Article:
Posts for: January, 2012

By Edward Joseph, D.D.S.
January 23, 2012
Category: Dental Procedures
Top5ReasonsNottoFearBoneGrafting

Dentists often recommend bone grafting to ensure the success of dental implants. And it is likewise common for people to squirm a bit at the thought. Bone graft? That sounds serious. And maybe a bit, well, unappealing. These feelings are completely understandable. After all, this may be something you've never had to consider before. But there's no reason to worry. Here’s why:

  1. Bone grafting is not new or experimental. It is actually a very routine part of the implant process, as well as other types of oral and periodontal surgery. And it is very successful when performed by an experienced doctor.
  2. Bone grafting materials are processed for safety. The grafts used — whether synthetic or from a natural source, such as cow or human bone — have been specially treated for medical use.
  3. Only a small amount of this bone-grafting material is needed. Once placed in the site of the missing tooth, it serves as a helpful scaffold your body uses to build more of its own bone in that spot.
  4. Your implant will be more ideally positioned and may work better. It needs a good, strong foundation with which to fuse. But when teeth are lost, this supporting bone is often lost, too. This loss is often unpredictable and bone grafting limits the change that occurs. In fact that's one of the main benefits of replacing missing teeth with implants: they help prevent bone loss just as a natural tooth does.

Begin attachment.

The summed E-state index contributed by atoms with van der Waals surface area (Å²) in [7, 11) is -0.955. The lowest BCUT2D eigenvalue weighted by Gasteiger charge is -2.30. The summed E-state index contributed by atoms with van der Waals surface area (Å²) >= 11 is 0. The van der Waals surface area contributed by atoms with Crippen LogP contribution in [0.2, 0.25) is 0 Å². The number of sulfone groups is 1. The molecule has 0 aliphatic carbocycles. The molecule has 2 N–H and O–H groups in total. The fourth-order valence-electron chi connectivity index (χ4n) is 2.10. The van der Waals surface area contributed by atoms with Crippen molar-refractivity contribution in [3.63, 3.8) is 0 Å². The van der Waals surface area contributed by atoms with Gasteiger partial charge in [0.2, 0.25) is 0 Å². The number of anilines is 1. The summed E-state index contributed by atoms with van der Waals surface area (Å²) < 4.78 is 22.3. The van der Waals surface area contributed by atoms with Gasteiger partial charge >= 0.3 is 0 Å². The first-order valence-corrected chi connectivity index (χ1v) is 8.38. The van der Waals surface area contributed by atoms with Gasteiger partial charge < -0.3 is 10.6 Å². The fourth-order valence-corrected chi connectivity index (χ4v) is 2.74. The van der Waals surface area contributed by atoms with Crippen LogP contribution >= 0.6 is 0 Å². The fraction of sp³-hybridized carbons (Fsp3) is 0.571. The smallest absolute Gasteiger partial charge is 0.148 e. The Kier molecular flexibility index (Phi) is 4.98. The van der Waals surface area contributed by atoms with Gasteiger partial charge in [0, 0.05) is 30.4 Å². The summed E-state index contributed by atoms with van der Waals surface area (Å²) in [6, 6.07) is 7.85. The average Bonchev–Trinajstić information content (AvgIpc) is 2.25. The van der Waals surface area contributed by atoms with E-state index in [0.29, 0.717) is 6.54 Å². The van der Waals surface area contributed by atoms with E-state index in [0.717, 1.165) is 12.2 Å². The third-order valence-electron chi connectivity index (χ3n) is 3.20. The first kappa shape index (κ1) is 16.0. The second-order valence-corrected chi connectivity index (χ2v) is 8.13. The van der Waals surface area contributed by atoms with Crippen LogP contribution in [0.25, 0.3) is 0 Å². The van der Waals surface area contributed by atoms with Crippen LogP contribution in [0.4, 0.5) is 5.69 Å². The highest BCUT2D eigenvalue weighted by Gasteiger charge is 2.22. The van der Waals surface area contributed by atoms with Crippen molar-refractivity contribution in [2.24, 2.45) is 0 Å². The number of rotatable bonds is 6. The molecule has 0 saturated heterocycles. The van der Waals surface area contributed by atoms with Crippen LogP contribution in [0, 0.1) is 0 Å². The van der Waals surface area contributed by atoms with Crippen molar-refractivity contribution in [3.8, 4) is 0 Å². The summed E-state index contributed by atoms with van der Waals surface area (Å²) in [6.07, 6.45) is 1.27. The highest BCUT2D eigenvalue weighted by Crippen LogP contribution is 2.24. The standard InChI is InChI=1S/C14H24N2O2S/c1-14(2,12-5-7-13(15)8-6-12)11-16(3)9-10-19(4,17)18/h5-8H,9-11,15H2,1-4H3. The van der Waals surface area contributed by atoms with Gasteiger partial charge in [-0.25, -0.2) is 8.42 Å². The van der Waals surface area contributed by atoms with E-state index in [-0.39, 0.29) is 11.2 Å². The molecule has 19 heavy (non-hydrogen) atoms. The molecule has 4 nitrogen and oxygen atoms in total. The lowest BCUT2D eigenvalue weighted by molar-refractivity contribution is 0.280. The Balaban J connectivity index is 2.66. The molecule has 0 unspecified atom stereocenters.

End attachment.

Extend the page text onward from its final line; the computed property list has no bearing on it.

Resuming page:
5. Your implant will look so much better! Think about it: Your original tooth was supported to a certain height by the underlying bone. If that bone is now gone, the replacement tooth is going to be much longer because of the missing bone height. It may not look quite right without that additional support.

So if you want the best-looking and best-functioning implant possible, have no fear of bone grafting. And please contact us to discuss any of your concerns, or schedule an appointment for an implant consultation.

You can read more about this topic in the Dear Doctor magazine article “Can Dentists Rebuild Bone?


By Edward Joseph, D.D.S.
January 13, 2012
Category: Oral Health
Tags: oral health  
CracksinCornersoftheMouthAreTheySerious

If you are experiencing cracking in the corners of your mouth, you have a common condition called perleche or angular cheilitis. Perleche comes from a French word meaning “to lick,” because people tend to lick the irritated areas of their mouths. Angular cheilitis comes from cheil meaning “lip,” and itis meaning “inflammation.”

Sufferers from perleche are usually young children who drool in their sleep, young adults with braces, and older adults who have developed skin wrinkling with deep lines at the corners of their mouths. Perleche may become worse in the winter, when cold weather and dry air dries out the skin of your lips. You may lick your lips often to keep them moistened. This constant licking of the cracked areas can lead to infection, most commonly from a type of yeast called candida albicans. Sources of infection can also include dentures that are not cleaned frequently enough, missing teeth that cause facial changes and added skin wrinkling, and health conditions such as iron-deficiency anemia, vitamin B deficiency, diabetes and cancer.